The Internal Revenue Service Has Informed Taxpayers of Their Rights Through Various Publications

The IRS uses Publication 1 as the main document to keep taxpayers informed of their rights and to explain the examination, collection, appeals, and refund processes.  Taxpayers are provided a copy of Publication 1 prior to scheduled interviews with the IRS.  Prior to December 1998, taxpayer rights during IRS interviews were not specifically mentioned in Publication 1.  The RRA 98 required the IRS to revise Publication 1 to include information concerning taxpayers’ rights to be represented at interviews with the IRS and to suspend an interview pursuant to I.R.C. § 7521(b)(2).  The IRS has also included information on these rights in other publications, such as:

  • Your Federal Income Tax (Publication 17).
  • Tax Guide for Small Business (Publication 334).
  • Examination of Returns, Appeal Rights, and Claims for Refund (Publication 556).
  • The Examination Process (Publication 3498).

As a result, taxpayers may be better informed of their rights during interviews through the expanded information avenues made available by the IRS.

Compliance With Statutory Requirements for Restrictions on Directly Contacting Taxpayers Cannot Be Determined

We could not determine whether the IRS complied with I.R.C. §§ 7521(b)(2) and (c) requirements when directly contacting taxpayers and their representatives.  Neither the IRS nor we could readily identify cases in which the taxpayer requested a representative or the IRS improperly bypassed the representative.

Current IRS management information systems do not separately record or monitor cases in which taxpayers had requested to consult with a representative or in which IRS employees bypassed taxpayer representatives and contacted the taxpayers directly.  There is no legal requirement for the IRS to record or monitor cases involving these two procedures.

One way to identify possible violations of these taxpayer rights is to determine if taxpayers have complained that an IRS employee intentionally denied them their right to representation or bypassed representatives without proper approval.  The Taxpayer Advocate Management Information System[4] and the IRS Commissioner’s Information Tracking System[5] do not track these types of complaints.  However, taxpayer complaints that allege IRS employees bypassed their representatives and contacted them directly are tracked on the Performance and Results Information System[6] by the Treasury Inspector General for Tax Administration Office of Investigations.  The Office of Investigations closed four direct contact complaint cases between October 2006 and September 2007.  In all four cases, the Office of Investigations determined the facts did not support the opening of a criminal investigation for any violation of the law.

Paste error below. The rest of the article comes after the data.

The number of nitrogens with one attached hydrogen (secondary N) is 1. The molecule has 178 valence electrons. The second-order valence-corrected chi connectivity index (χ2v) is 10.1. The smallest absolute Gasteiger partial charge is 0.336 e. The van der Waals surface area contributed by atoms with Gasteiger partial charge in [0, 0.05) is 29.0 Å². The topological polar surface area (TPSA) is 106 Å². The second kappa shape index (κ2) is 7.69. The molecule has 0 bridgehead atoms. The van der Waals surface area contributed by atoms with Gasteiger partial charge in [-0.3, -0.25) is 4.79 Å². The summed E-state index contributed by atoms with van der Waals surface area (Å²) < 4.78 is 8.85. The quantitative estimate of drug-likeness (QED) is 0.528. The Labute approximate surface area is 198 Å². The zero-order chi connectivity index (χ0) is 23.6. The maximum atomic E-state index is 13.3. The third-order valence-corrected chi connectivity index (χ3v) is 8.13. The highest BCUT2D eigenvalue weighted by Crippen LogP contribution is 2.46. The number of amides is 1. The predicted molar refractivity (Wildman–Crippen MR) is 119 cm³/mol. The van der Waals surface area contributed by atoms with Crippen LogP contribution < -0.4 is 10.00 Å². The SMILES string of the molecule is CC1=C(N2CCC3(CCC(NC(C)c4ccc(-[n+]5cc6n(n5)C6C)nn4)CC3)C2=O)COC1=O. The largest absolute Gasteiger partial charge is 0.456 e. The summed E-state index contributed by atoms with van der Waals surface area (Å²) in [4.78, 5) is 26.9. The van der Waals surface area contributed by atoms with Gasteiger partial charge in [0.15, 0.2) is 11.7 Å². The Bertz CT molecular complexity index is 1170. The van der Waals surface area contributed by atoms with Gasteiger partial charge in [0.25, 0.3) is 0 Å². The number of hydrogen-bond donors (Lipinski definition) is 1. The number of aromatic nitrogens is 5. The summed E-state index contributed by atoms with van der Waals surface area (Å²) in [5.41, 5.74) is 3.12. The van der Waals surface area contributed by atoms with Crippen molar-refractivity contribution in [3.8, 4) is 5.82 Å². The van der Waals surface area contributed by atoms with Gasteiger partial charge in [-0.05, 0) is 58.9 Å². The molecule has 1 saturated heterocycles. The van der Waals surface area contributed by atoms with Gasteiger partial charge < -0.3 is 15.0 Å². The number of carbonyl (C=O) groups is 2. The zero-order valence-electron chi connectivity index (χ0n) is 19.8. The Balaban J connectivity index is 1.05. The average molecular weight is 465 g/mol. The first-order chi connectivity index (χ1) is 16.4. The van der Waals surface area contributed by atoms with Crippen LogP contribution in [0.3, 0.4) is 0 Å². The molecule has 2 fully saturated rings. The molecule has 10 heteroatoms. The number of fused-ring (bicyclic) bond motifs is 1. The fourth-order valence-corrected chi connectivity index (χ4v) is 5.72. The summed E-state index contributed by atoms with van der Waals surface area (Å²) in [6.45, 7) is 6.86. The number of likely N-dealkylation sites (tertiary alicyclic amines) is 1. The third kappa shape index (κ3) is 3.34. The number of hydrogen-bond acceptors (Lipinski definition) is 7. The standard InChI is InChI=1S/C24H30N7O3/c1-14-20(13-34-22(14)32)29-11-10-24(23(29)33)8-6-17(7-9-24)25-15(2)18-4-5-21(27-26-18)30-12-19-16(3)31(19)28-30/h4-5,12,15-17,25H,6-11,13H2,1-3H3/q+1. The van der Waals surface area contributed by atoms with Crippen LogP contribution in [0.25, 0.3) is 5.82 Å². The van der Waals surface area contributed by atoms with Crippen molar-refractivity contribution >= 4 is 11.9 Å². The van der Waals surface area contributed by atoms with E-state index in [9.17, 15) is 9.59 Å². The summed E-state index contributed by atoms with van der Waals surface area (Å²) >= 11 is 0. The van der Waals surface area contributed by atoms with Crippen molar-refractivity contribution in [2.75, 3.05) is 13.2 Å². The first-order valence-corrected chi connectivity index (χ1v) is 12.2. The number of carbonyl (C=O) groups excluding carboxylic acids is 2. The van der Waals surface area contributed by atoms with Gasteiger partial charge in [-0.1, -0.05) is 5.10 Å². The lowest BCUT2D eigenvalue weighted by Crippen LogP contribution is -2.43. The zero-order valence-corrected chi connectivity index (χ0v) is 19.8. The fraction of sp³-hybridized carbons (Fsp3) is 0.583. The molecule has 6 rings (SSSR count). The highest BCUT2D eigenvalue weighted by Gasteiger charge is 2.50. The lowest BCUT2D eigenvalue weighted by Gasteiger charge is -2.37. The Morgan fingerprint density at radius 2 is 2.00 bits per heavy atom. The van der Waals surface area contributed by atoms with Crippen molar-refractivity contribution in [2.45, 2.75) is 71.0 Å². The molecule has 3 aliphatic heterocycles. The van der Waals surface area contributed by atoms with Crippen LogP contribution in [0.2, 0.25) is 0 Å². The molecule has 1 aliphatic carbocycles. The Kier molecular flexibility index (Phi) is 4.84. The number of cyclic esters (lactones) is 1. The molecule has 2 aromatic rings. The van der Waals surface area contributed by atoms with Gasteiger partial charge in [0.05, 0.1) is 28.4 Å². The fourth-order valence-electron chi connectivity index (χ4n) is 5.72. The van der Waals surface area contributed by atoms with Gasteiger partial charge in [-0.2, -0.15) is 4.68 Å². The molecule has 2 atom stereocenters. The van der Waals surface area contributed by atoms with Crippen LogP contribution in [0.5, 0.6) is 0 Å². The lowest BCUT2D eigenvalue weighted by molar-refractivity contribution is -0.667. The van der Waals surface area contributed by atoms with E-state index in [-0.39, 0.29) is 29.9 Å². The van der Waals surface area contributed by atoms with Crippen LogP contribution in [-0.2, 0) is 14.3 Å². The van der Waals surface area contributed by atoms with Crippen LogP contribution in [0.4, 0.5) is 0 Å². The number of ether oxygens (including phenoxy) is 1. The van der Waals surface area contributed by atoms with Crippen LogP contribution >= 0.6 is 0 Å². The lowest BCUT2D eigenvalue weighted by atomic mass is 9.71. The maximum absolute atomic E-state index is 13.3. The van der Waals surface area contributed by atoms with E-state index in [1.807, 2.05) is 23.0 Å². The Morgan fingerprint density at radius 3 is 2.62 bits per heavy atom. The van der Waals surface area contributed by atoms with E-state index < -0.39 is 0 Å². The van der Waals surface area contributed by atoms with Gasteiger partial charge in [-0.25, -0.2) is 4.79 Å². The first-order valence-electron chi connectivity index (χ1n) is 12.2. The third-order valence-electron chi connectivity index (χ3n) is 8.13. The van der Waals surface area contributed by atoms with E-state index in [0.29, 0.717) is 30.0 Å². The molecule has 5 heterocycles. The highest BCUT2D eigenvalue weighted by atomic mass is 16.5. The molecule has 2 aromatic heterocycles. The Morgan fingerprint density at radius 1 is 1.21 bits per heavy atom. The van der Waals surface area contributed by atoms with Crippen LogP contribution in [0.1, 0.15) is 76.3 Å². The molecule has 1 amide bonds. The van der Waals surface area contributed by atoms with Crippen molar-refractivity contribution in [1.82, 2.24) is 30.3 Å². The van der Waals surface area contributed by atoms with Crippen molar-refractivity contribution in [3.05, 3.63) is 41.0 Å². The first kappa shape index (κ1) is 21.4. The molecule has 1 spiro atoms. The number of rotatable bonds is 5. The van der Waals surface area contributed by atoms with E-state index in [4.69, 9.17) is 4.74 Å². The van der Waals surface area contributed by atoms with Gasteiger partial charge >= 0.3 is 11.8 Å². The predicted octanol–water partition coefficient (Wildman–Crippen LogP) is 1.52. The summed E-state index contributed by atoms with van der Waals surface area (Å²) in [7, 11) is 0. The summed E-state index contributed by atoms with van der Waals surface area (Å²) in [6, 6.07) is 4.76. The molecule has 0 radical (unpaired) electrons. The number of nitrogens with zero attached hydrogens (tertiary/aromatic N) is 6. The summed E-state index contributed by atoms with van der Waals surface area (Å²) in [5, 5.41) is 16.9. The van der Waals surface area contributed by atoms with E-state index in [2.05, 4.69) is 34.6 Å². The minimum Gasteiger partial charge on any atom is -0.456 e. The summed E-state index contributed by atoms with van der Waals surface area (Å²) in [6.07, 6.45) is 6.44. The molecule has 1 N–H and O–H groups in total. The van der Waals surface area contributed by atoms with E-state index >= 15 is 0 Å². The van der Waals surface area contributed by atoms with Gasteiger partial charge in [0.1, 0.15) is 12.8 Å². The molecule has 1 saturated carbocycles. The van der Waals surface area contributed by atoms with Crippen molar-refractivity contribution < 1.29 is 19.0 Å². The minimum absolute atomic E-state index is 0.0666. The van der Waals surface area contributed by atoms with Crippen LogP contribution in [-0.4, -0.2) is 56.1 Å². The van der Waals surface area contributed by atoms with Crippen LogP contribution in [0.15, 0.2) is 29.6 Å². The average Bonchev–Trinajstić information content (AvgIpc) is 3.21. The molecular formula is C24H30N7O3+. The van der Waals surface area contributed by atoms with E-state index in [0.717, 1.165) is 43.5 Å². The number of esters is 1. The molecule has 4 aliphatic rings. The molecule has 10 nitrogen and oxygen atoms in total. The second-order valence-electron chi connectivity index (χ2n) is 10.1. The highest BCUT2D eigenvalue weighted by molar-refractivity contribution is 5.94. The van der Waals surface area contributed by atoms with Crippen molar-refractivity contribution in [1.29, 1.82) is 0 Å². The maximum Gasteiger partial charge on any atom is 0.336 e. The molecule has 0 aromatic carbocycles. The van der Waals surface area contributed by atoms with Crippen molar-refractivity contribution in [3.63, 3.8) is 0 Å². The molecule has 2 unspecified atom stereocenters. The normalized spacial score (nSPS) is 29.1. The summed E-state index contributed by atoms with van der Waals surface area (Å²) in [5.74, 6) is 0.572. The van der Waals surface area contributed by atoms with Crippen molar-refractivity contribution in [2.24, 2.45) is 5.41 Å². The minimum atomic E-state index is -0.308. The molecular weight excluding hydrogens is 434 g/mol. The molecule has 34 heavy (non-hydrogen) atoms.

This is the tenth year in which we have reported our inability to give an opinion on the IRS’ compliance with the I.R.C. restrictions on direct contact.  Although the IRS does not systemically monitor its employees’ compliance with the direct contact provisions, we believe the procedures and guidelines it has established and enhanced over the years adequately address the requirements of the law.  We do not recommend the creation of a separate tracking system and are making no recommendations in this report.

 

Appendix I

 

Detailed Objective, Scope, and Methodology

 

The overall objective of this review was to determine whether the IRS complied with legal guidelines addressing the direct contact of taxpayers and their representatives as set forth in I.R.C. §§ 7521(b)(2) and (c).  To accomplish this objective, we:

I.                   Obtained confirmation from the Small Business/Self-Employed Division that the IRS neither has, nor plans to implement, a system or process to identify or track cases in which taxpayers have requested to consult with a representative or in which an IRS employee bypassed a representative.